Content-type: text/html Man page of SSH-VULNKEY

SSH-VULNKEY

Section: User Commands (1)
Index Return to Main Contents

BSD mandoc
 

NAME

ssh-vulnkey - check blacklist of compromised keys  

SYNOPSIS

[-q | -v ] file ...
-a  

DESCRIPTION

checks a key against a blacklist of compromised keys.

A substantial number of keys are known to have been generated using a broken version of OpenSSL distributed by Debian which failed to seed its random number generator correctly. Keys generated using these OpenSSL versions should be assumed to be compromised. This tool may be useful in checking for such keys.

Keys that are compromised cannot be repaired; replacements must be generated using ssh-keygen1. Make sure to update authorized_keys files on all systems where compromised keys were permitted to authenticate.

The argument list will be interpreted as a list of paths to public key files or authorized_keys files. If no suitable file is found at a given path, will append .pub and retry, in case it was given a private key file. If no files are given as arguments, will check ~/.ssh/id_rsa ~/.ssh/id_dsa ~/.ssh/identity ~/.ssh/authorized_keys and ~/.ssh/authorized_keys2 as well as the system's host keys if readable.

If ``-'' is given as an argument, will read from standard input. This can be used to process output from ssh-keyscan1, for example:

$ ssh-keyscan -t rsa remote.example.org | ssh-vulnkey

Unless the PermitBlacklistedKeys option is used, sshd(8) will reject attempts to authenticate with keys in the compromised list.

The output from looks like this:

/etc/ssh/ssh_host_key:1: COMPROMISED: RSA1 2048 xx:xx:xx:xx:xx:xx:xx:xx:xx:xx:xx:xx:xx:xx:xx:xx [email protected]
/home/user/.ssh/id_dsa:1: Not blacklisted: DSA 1024 xx:xx:xx:xx:xx:xx:xx:xx:xx:xx:xx:xx:xx:xx:xx:xx /home/user/.ssh/id_dsa.pub
/home/user/.ssh/authorized_keys:3: Unknown (blacklist file not installed): RSA 1024 xx:xx:xx:xx:xx:xx:xx:xx:xx:xx:xx:xx:xx:xx:xx:xx [email protected]

Each line is of the following format (any lines beginning with ``#'' should be ignored by scripts):

filename : line : status : type size fingerprint comment

It is important to distinguish between the possible values of status

COMPROMISED
These keys are listed in a blacklist file, normally because their corresponding private keys are well-known. Replacements must be generated using ssh-keygen1.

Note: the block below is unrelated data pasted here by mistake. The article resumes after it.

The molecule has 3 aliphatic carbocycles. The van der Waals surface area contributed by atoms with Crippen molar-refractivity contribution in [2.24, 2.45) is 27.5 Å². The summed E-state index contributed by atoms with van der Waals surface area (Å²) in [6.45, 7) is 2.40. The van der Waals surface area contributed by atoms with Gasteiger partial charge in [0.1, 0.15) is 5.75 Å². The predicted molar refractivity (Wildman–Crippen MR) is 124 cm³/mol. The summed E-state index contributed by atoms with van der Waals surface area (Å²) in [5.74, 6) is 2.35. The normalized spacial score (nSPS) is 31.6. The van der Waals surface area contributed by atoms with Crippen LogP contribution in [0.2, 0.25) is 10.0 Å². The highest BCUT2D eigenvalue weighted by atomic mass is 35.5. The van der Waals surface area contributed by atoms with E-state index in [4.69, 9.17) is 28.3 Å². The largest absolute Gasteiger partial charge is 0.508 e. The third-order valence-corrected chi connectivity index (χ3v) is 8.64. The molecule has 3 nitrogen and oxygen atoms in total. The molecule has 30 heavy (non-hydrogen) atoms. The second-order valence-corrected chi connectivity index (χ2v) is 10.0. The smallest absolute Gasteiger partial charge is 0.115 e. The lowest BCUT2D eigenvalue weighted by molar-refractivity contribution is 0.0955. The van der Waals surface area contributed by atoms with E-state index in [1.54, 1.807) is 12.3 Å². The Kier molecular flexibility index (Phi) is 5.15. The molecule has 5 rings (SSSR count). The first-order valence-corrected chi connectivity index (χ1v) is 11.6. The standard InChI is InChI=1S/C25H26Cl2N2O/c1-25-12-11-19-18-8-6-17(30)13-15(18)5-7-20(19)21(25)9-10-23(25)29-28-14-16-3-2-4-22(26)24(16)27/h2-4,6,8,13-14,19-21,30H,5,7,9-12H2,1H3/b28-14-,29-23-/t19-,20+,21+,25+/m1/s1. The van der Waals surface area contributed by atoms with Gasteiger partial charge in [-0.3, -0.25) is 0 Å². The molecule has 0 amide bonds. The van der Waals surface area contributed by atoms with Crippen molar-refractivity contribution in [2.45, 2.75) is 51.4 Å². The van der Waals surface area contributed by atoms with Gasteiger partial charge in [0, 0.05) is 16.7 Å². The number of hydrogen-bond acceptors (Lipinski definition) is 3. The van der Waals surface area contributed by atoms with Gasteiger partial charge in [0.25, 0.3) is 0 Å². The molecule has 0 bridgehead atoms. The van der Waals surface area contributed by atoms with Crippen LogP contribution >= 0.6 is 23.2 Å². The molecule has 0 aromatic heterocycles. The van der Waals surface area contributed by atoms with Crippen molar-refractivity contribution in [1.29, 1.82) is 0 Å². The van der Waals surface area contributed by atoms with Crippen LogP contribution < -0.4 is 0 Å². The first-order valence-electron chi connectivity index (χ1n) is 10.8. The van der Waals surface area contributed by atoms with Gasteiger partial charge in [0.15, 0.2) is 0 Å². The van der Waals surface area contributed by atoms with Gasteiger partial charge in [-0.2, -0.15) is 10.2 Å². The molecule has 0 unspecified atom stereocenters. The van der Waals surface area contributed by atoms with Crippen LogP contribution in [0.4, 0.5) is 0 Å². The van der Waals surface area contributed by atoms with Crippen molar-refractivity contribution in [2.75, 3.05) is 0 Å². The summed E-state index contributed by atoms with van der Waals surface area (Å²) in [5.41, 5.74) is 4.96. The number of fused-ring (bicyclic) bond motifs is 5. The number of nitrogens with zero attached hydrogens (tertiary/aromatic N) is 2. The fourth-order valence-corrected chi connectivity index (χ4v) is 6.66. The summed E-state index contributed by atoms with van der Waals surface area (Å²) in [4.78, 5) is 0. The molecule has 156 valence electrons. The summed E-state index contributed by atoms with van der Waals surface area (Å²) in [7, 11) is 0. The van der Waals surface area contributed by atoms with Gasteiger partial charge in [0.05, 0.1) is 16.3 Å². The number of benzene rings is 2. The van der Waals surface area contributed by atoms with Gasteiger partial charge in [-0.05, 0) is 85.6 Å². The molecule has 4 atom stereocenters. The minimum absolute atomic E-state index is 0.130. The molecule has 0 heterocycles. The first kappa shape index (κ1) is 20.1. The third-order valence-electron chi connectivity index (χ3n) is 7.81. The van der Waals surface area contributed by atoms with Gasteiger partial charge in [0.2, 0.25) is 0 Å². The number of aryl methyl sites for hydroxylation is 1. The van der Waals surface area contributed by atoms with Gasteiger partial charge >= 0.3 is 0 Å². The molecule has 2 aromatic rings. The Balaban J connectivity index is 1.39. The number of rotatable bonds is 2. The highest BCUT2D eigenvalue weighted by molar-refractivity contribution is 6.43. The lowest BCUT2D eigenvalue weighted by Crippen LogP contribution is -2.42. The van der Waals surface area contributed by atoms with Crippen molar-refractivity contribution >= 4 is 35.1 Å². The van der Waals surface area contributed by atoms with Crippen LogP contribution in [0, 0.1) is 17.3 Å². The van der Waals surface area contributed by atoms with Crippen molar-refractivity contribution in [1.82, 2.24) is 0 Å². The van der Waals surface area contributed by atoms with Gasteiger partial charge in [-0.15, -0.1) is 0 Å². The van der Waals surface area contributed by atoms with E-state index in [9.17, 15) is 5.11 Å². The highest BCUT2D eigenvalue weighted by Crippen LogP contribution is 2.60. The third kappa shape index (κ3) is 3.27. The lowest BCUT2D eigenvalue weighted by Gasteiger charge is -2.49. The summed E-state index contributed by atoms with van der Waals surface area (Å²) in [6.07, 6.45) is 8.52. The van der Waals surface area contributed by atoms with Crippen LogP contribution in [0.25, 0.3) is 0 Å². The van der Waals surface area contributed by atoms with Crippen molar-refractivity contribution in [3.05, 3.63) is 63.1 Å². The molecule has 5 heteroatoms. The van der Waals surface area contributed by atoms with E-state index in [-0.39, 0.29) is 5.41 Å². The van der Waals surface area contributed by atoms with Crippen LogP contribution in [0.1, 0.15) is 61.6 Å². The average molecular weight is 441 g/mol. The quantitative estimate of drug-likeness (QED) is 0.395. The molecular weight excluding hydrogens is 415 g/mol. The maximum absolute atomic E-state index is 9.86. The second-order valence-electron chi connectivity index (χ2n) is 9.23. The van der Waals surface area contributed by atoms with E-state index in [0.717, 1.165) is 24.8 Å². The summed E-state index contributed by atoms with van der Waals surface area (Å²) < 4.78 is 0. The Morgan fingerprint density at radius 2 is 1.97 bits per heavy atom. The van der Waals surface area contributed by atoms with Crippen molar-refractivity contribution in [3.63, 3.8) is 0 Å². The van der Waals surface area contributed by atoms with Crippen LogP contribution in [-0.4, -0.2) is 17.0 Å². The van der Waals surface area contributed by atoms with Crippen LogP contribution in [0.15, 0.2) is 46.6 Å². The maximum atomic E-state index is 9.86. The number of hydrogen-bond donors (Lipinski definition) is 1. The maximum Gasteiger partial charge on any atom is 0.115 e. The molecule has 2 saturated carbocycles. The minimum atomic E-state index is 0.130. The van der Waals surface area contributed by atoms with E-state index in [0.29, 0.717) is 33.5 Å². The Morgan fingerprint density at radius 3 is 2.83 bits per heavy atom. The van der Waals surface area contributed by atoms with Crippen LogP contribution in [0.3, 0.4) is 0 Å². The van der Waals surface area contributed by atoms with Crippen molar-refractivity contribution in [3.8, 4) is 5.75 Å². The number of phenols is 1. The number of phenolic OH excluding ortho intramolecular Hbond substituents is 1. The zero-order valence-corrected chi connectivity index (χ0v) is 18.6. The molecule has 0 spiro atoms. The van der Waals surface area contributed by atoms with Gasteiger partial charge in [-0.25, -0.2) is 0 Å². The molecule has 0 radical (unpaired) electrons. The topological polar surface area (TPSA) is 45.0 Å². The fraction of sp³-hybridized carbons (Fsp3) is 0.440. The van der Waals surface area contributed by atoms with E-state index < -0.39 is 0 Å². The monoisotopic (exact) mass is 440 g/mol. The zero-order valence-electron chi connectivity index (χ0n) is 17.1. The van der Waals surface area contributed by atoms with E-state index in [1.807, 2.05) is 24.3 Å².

Not blacklisted
A blacklist file exists for this key type and size, but this key is not listed in it. Unless there is some particular reason to believe otherwise, this key may be used safely. (Note that DSA keys used with the broken version of OpenSSL distributed by Debian may be compromised in the event that anyone captured a network trace, even if they were generated with a secure version of OpenSSL.)
Unknown (blacklist file not installed)
No blacklist file exists for this key type and size. You should find a suitable published blacklist and install it before deciding whether this key is safe to use.

The options are as follows:

-a
Check keys of all users on the system. You will typically need to run as root to use this option. For each user, will check ~/.ssh/id_rsa ~/.ssh/id_dsa ~/.ssh/identity ~/.ssh/authorized_keys and ~/.ssh/authorized_keys2 It will also check the system's host keys.
-q
Quiet mode. Normally, outputs the fingerprint of each key scanned, with a description of its status. This option suppresses that output.
-v
Verbose mode. Normally, does not output anything for keys that are not listed in their corresponding blacklist file (although it still produces output for keys for which there is no blacklist file, since their status is unknown). This option causes to produce output for all keys.

 

EXIT STATUS

will exit zero if any of the given keys were in the compromised list, otherwise non-zero.  

BLACKLIST FILE FORMAT

The blacklist file may start with comments, on lines starting with ``#'' After these initial comments, it must follow a strict format:

The key fingerprint may be generated using ssh-keygen1:

$ ssh-keygen -l -f /path/to/key

This strict format is necessary to allow the blacklist file to be checked quickly, using a binary-search algorithm.  

FILES

~/.ssh/id_rsa
If present, contains the protocol version 2 RSA authentication identity of the user.
~/.ssh/id_dsa
If present, contains the protocol version 2 DSA authentication identity of the user.
~/.ssh/identity
If present, contains the protocol version 1 RSA authentication identity of the user.
~/.ssh/authorized_keys
If present, lists the public keys (RSA/DSA) that can be used for logging in as this user.
~/.ssh/authorized_keys2
Obsolete name for ~/.ssh/authorized_keys This file may still be present on some old systems, but should not be created if it is missing.
/etc/ssh/ssh_host_rsa_key
If present, contains the protocol version 2 RSA identity of the system.
/etc/ssh/ssh_host_dsa_key
If present, contains the protocol version 2 DSA identity of the system.
/etc/ssh/ssh_host_key
If present, contains the protocol version 1 RSA identity of the system.
/usr/share/ssh/blacklist. TYPE - LENGTH
If present, lists the blacklisted keys of type TYPE ( ``RSA'' or ``DSA'' and bit length LENGTH The format of this file is described above. RSA1 keys are converted to RSA before being checked in the blacklist. Note that the fingerprints of RSA1 keys are computed differently, so you will not be able to find them in the blacklist by hand.
/etc/ssh/blacklist. TYPE - LENGTH
Same as /usr/share/ssh/blacklist. TYPE - LENGTH but may be edited by the system administrator to add new blacklist entries.

 

SEE ALSO

ssh-keygen1, sshd(8)  

AUTHORS

An -nosplit An Colin Watson Aq [email protected]

Florian Weimer suggested the option to check keys of all users, and the idea of processing ssh-keyscan1 output.


 

Index

NAME
SYNOPSIS
DESCRIPTION
EXIT STATUS
BLACKLIST FILE FORMAT
FILES
SEE ALSO
AUTHORS

This document was created by man2html, using the manual pages.
Time: 03:41:18 GMT, September 24, 2010